Natural ingredients aren't always harmless.
Even the most pure substances, such as water, can be dangerous if too much is ingested.
In 2007, a woman died from water toxicity after participating in a Sacramento radio contest. The 28-year-old mother of three entered the "Hold Your Wee for a Wii" competition, where the goal was to drink as much water as possible without urinating to win a Nintendo Wii game console.
She died just hours after the contest.
Like water and salt, vitamins are a daily part of most people's lives and are necessary for body function at healthy levels.
What is niacin?
Niacin, also known as vitamin B3, is a water-soluble vitamin that occurs naturally in humans, plants and animals. It can be used to lower cholesterol and help prevent heart attacks in people with high cholesterol. It can also be used to treat coronary artery disease, according to Drugs.com.
Peanut butter, seafood and beef liver contain high amounts of niacin and shouldn't be an issue if taken in moderate portions.
Niacin is a common ingredient in most energy drinks and is found at high levels in the beverage. This is normally overlooked by consumers because it's often labeled as a 'natural ingredient'.
Niacin helps convert food into energy which is why it's used in the beverages.
When niacin levels become too high, it's dangerous.
Catching a case of vitamin B3
A 50-year-old man who was previously healthy, was recently hospitalized after experiencing abdominal pain, nausea, vomiting, yellowing of the skin and other symptoms uncharacteristic of his normal health.
The man said he wasn't on any prescription medications or other drugs or alcohol, but told doctors he'd been drinking 4 to 5 energy drinks a day for the past three weeks, according to a BMJ case report.
Doctors concluded the man had acute hepatitis, with an underlying chronic hepatitis C (HCV) infection. Acute hepatitis develops into HCV which causes liver damage.
The man claimed he'd gotten a tattoo in his 20s but had never received a blood transfusion or engaged in high-risk sex, both common ways of getting hepatitis, according to the report. He also had no family history of liver disease but showed liver damage.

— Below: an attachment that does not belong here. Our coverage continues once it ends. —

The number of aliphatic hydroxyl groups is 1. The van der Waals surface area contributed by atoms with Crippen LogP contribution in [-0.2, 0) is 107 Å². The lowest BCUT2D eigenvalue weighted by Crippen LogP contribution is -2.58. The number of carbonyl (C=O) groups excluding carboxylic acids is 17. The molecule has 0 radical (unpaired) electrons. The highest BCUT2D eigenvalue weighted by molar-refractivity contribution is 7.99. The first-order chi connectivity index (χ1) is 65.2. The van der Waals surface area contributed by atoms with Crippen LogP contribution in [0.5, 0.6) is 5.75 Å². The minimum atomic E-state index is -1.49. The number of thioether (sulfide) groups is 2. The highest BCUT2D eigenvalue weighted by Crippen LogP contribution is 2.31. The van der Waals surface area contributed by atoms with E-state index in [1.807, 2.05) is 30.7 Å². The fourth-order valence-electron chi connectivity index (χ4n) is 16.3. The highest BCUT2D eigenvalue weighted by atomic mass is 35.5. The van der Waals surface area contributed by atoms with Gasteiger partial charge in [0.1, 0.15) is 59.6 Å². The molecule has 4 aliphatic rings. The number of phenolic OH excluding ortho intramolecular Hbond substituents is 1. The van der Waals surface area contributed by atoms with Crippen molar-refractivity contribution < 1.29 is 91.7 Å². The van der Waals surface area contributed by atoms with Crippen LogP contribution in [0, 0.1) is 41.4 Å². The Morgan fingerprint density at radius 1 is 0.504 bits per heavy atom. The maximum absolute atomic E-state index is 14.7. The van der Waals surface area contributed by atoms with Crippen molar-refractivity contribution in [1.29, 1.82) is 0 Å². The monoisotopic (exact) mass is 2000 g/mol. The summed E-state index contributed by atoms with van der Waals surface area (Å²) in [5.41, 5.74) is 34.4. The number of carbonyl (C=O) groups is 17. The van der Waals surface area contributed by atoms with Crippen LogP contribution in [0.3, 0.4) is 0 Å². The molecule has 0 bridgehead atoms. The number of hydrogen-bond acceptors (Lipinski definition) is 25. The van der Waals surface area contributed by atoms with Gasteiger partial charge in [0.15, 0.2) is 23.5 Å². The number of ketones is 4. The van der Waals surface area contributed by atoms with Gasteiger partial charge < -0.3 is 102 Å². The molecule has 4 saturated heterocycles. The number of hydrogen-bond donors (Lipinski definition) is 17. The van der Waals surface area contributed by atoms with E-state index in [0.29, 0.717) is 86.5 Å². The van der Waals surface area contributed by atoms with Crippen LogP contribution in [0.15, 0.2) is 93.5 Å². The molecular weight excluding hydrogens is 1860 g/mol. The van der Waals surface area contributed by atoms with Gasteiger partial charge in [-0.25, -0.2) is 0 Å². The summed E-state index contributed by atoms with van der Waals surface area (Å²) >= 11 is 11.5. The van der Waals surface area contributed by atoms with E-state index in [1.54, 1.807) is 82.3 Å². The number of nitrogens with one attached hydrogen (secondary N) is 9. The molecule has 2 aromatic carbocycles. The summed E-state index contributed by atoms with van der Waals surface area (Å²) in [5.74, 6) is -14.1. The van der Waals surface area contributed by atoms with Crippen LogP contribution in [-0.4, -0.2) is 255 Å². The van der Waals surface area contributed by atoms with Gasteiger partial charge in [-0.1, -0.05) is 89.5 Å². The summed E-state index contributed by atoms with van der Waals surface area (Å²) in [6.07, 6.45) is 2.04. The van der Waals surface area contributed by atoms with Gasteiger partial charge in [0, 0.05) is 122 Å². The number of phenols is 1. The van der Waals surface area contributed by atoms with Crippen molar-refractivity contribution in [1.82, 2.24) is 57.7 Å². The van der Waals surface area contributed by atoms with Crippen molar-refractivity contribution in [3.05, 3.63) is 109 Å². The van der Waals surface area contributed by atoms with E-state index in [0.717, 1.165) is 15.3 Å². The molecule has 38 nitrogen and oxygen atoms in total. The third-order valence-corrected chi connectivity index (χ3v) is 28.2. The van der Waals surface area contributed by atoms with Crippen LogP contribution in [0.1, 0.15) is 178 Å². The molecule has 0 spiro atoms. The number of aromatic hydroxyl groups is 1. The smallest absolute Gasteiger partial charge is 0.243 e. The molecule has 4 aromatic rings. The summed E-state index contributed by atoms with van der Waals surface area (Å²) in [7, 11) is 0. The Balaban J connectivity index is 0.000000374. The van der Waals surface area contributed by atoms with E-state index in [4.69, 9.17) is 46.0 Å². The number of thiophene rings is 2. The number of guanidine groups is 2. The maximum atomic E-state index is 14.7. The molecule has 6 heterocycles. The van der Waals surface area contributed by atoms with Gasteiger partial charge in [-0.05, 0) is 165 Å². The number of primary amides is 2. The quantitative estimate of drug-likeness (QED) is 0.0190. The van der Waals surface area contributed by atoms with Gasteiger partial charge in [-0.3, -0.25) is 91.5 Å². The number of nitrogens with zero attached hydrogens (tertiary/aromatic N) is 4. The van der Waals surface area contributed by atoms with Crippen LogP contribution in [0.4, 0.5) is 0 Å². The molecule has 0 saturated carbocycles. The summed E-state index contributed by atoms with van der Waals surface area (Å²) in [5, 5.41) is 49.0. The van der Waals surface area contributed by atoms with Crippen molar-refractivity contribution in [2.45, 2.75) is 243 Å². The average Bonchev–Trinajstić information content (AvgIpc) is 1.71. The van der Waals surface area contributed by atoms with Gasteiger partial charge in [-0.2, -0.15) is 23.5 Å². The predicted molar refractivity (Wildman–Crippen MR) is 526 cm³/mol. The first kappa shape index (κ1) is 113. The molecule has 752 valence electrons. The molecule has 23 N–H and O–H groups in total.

After ruling out all causes of the infection, doctors found energy drinks to be the cause of liver damage, according to the report.
How are energy drinks linked to hepatitis?
The high levels of niacin in energy drinks can be toxic. Niacin is the only ingredient in most energy drinks directly linked to hepatotoxicity, which is drug-induced liver damage normally presented as hepatitis.
The case report said each one of the man's energy drink of choice contained 40 mg of niacin, or 200 percent of the recommended daily value. Multiply that by the four or five drinks he was consuming a day, and it reaches thousands of times the safe guidelines per day.
ABC10 called the California Poison Control information line and asked about niacin. A poison control expert explained although niacin overdoses are almost unheard of, it's very common for people to get the 'niacin flush'.
People who take niacin pills for cholesterol control or other health reasons can sometimes turn bright red and experience a rising body temperature with sweating and itchiness.
Niacin flush is much less severe than the damage which can be caused by the levels of niacin found in energy drinks, especially if numerous drinks are being consumed every day consistently like in the case report.
According to the report, people should be educated and aware of the potential risks of hepatotoxicity with the overconsumption of niacin-loaded energy drinks, even if it's rare.
Who regulates energy drinks?
The U.S. Food and Drug Administration (FDA) regulates energy products under the Federal Food, Drug, and Cosmetic Act (the FFDCA) but manufacturers label some as dietary supplements and others as conventional foods. The requirements are different for both.
Dietary ingredients, or the 'active ingredient' in dietary supplements require no FDA preapproval.
Niacin is approved and regulated by the FDA.
Niacin levels are stated on beverage labels so consumers can be aware of what they're ingesting and how much of a substance is in a drink.
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